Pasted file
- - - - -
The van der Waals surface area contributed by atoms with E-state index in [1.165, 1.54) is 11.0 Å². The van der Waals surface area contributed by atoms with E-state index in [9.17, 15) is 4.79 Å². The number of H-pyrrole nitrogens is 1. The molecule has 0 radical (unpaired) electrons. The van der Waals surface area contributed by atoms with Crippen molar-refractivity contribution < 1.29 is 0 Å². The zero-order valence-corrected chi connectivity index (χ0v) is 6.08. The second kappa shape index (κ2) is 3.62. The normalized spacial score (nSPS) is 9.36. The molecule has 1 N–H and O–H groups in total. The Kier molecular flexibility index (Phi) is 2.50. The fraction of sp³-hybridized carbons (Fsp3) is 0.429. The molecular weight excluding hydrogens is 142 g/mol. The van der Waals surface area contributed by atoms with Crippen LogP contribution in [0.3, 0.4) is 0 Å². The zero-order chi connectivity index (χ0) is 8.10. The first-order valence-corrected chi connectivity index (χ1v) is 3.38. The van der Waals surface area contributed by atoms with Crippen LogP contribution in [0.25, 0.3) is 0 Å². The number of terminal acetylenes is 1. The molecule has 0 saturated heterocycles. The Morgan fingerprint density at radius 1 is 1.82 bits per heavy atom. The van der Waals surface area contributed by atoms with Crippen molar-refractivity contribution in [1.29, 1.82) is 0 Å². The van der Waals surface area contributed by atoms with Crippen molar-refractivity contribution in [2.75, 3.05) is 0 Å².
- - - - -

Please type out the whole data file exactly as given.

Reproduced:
The van der Waals surface area contributed by atoms with E-state index in [1.165, 1.54) is 11.0 Å². The van der Waals surface area contributed by atoms with E-state index in [9.17, 15) is 4.79 Å². The number of H-pyrrole nitrogens is 1. The molecule has 0 radical (unpaired) electrons. The van der Waals surface area contributed by atoms with Crippen molar-refractivity contribution < 1.29 is 0 Å². The zero-order valence-corrected chi connectivity index (χ0v) is 6.08. The second kappa shape index (κ2) is 3.62. The normalized spacial score (nSPS) is 9.36. The molecule has 1 N–H and O–H groups in total. The Kier molecular flexibility index (Phi) is 2.50. The fraction of sp³-hybridized carbons (Fsp3) is 0.429. The molecular weight excluding hydrogens is 142 g/mol. The van der Waals surface area contributed by atoms with Crippen LogP contribution in [0.3, 0.4) is 0 Å². The zero-order chi connectivity index (χ0) is 8.10. The first-order valence-corrected chi connectivity index (χ1v) is 3.38. The van der Waals surface area contributed by atoms with Crippen LogP contribution in [0.25, 0.3) is 0 Å². The number of terminal acetylenes is 1. The molecule has 0 saturated heterocycles. The Morgan fingerprint density at radius 1 is 1.82 bits per heavy atom. The van der Waals surface area contributed by atoms with Crippen molar-refractivity contribution in [1.29, 1.82) is 0 Å². The van der Waals surface area contributed by atoms with Crippen molar-refractivity contribution in [2.75, 3.05) is 0 Å².